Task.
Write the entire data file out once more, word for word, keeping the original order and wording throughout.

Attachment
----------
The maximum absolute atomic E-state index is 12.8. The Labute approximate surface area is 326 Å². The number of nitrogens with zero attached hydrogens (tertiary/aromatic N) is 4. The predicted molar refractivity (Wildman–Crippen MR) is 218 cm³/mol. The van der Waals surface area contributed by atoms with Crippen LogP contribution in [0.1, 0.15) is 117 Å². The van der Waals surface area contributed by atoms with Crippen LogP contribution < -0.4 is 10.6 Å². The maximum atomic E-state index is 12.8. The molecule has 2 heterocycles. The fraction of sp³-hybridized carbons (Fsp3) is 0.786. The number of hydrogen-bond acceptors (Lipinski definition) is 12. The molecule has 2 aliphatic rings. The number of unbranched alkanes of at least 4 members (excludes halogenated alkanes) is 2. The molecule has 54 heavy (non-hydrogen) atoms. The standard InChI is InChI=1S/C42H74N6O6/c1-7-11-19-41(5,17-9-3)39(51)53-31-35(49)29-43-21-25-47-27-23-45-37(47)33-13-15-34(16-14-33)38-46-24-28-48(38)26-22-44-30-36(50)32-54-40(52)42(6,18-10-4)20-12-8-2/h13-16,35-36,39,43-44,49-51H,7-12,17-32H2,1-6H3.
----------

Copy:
The maximum absolute atomic E-state index is 12.8. The Labute approximate surface area is 326 Å². The number of nitrogens with zero attached hydrogens (tertiary/aromatic N) is 4. The predicted molar refractivity (Wildman–Crippen MR) is 218 cm³/mol. The van der Waals surface area contributed by atoms with Crippen LogP contribution in [0.1, 0.15) is 117 Å². The van der Waals surface area contributed by atoms with Crippen LogP contribution < -0.4 is 10.6 Å². The maximum atomic E-state index is 12.8. The molecule has 2 heterocycles. The fraction of sp³-hybridized carbons (Fsp3) is 0.786. The number of hydrogen-bond acceptors (Lipinski definition) is 12. The molecule has 2 aliphatic rings. The number of unbranched alkanes of at least 4 members (excludes halogenated alkanes) is 2. The molecule has 54 heavy (non-hydrogen) atoms. The standard InChI is InChI=1S/C42H74N6O6/c1-7-11-19-41(5,17-9-3)39(51)53-31-35(49)29-43-21-25-47-27-23-45-37(47)33-13-15-34(16-14-33)38-46-24-28-48(38)26-22-44-30-36(50)32-54-40(52)42(6,18-10-4)20-12-8-2/h13-16,35-36,39,43-44,49-51H,7-12,17-32H2,1-6H3.